The government implemented tougher border control measures Monday for travelers from China and South Korea, effectively banning tourists from the two countries through the end of this month, as it fights to prevent a surge in coronavirus infections.
Nearly 3 million visas already issued to South Korean and Chinese nationals, including residents of Hong Kong and Macao, were invalidated.
The step does not invalidate the periods of stay for people from the two countries who are already in Japan.
All arrivals from the territories, including Japanese and other foreign nationals, will be asked to undergo a 14-day self-quarantine on a voluntary basis.
The travel restrictions came as Japan steps up efforts to contain the spread of COVID-19, with less than five months to go to the Tokyo Olympics. They will likely deal a blow to the economy as visitors from China and South Korea account for about half of all tourists to Japan.
South Korea, angered by Prime Minister Shinzo Abe’s sudden announcement of the travel curbs late last week, began taking reciprocal measures Monday against Japan as ties between the two countries, already frayed over wartime issues, came under new pressure.
People entering Japan from China and South Korea will be asked to travel to and stay at designated facilities, such as hotels, at their own expense where they will be quarantined for 14 days. Officials will request that they use private cars and avoid public transportation. Those who don’t have a home of their own will be asked to secure accommodations in advance.
The voluntary self-quarantine will also apply to travelers who enter Japan aboard flights from other countries that connect in China or South Korea.
While Chinese and South Korean visitors already in Japan will not have their periods of stay terminated, if they leave the country they will not be able to re-enter using the invalidated visas while the current controls are in force.
A visa waiver program covering 90-day short stays by tourists from South Korea, Hong Kong and Macao has also been suspended, while airlines will limit flights from China and South Korea to two airports — Narita and Kansai International Airport.
Of the roughly 3 million visas invalidated, about 2.8 million were held by Chinese nationals and about 17,000 by South Koreans, according to the Foreign Ministry.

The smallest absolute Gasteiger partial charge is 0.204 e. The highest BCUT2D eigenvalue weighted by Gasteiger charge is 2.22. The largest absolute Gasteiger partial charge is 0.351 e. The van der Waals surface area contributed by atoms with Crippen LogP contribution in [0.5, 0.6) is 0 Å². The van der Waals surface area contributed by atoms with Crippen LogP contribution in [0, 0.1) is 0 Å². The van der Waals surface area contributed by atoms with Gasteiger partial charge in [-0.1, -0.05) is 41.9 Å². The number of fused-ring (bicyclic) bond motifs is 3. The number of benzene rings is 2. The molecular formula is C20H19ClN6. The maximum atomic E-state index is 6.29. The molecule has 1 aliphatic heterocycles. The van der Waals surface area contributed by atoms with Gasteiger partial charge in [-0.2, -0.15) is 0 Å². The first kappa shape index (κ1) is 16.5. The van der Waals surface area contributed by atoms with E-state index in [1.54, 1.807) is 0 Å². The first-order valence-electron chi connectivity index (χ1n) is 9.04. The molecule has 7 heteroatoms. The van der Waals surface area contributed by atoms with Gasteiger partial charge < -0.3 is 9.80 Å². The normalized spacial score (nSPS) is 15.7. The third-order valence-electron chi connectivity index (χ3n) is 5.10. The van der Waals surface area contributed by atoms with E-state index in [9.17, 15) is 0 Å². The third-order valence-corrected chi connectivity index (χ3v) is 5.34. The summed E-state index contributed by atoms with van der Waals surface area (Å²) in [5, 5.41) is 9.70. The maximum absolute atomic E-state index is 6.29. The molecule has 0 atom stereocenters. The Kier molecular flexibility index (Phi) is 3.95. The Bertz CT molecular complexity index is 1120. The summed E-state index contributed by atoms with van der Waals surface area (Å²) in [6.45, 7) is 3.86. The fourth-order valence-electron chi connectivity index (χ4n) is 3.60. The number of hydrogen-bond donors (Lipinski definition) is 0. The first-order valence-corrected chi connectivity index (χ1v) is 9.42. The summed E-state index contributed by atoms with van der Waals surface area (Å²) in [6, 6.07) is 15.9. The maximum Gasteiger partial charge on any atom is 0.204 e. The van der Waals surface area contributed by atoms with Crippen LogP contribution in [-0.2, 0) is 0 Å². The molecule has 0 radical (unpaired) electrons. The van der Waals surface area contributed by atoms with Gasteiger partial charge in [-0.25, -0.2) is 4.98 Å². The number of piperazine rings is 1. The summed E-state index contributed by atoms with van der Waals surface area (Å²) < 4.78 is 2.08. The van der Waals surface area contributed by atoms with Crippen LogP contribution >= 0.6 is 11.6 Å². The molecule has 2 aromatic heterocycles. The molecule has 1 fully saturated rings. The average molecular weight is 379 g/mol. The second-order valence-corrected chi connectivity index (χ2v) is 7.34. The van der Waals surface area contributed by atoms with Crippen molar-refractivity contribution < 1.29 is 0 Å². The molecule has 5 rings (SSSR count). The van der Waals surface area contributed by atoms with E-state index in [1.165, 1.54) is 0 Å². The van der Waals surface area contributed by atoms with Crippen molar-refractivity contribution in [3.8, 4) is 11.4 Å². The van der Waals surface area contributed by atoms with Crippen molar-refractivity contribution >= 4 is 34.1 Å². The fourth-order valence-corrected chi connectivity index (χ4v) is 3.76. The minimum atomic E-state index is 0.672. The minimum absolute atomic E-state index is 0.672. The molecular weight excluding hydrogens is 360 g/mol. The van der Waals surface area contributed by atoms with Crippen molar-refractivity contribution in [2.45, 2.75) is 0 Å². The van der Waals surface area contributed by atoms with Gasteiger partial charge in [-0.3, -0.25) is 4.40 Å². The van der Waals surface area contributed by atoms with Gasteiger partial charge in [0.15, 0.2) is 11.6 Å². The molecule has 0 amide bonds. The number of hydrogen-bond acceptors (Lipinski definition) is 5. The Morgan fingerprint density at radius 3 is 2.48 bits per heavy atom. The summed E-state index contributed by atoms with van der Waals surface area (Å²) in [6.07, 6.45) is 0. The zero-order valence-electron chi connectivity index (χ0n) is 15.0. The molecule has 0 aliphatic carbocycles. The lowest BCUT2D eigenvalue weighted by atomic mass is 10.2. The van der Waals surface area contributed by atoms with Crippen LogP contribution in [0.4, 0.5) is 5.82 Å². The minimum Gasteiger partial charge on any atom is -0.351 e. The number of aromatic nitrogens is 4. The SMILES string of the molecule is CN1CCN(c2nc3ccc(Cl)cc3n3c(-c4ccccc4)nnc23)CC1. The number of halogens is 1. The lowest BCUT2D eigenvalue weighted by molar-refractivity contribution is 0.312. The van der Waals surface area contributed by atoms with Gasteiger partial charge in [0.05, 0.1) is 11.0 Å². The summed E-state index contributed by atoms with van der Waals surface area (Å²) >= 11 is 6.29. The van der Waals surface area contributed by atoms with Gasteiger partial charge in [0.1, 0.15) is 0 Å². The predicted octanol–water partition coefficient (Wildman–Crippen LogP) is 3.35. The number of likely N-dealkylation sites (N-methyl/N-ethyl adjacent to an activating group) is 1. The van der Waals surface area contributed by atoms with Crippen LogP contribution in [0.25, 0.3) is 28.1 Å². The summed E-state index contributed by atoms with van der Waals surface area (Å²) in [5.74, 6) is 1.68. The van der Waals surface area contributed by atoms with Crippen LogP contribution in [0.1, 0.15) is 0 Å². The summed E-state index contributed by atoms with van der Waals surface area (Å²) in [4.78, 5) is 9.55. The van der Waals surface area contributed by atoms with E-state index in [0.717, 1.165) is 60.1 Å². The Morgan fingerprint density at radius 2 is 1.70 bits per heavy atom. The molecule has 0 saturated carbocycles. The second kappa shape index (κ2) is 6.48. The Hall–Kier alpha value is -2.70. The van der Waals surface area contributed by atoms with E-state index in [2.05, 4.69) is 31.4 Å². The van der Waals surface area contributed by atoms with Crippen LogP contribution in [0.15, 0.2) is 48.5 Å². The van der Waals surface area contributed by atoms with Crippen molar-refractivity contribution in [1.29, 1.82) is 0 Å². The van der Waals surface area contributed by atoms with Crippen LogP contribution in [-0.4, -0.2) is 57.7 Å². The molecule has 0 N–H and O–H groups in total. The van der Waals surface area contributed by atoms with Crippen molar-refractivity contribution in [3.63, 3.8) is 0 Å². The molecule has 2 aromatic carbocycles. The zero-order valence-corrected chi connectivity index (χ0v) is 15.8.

Few flights arrived Monday from Chinese and South Korean airports.
Two university students who landed at Kansai after a trip to South Korea said their flight only had three passengers.
“I was worried about whether we would be able to enter (Japan),” said Wakaba Suganami, 19. “I wouldn’t have thought the situation would become as serious as it has.”
Opposition party lawmakers who slammed Abe for what they called a relaxed initial reaction to the spread of COVID-19 as well as some health experts have questioned the effectiveness of voluntary quarantine measures.
The virus, first detected in the central Chinese city of Wuhan late last year, has spread globally with over 100,000 infections confirmed so far. China has more than 80,000 reported cases — by far the largest in the world — while South Korea has 7,000.
On Monday Abe told a Diet session the government is weighing the need to impose travel restrictions on visitors from Italy, since that country has also seen high numbers of coronavirus infections.
“We have been discussing whether to include Italy,” Abe said. “We will not hesitate to do so if the need arises.”
Italian Prime Minister Giuseppe Conte signed a decree Sunday putting the Lombardy region, which includes Milan and 14 other provinces, under lock down as the nation’s total cases surpassed 7,300.
In a time of both misinformation and too much information, quality journalism is more crucial than ever.
By subscribing, you can help us get the story right.
Your news needs your support
Since the early stages of the COVID-19 crisis, The Japan Times has been providing free access to crucial news on the impact of the novel coronavirus as well as practical information about how to cope with the pandemic. Please consider subscribing today so we can continue offering you up-to-date, in-depth news about Japan.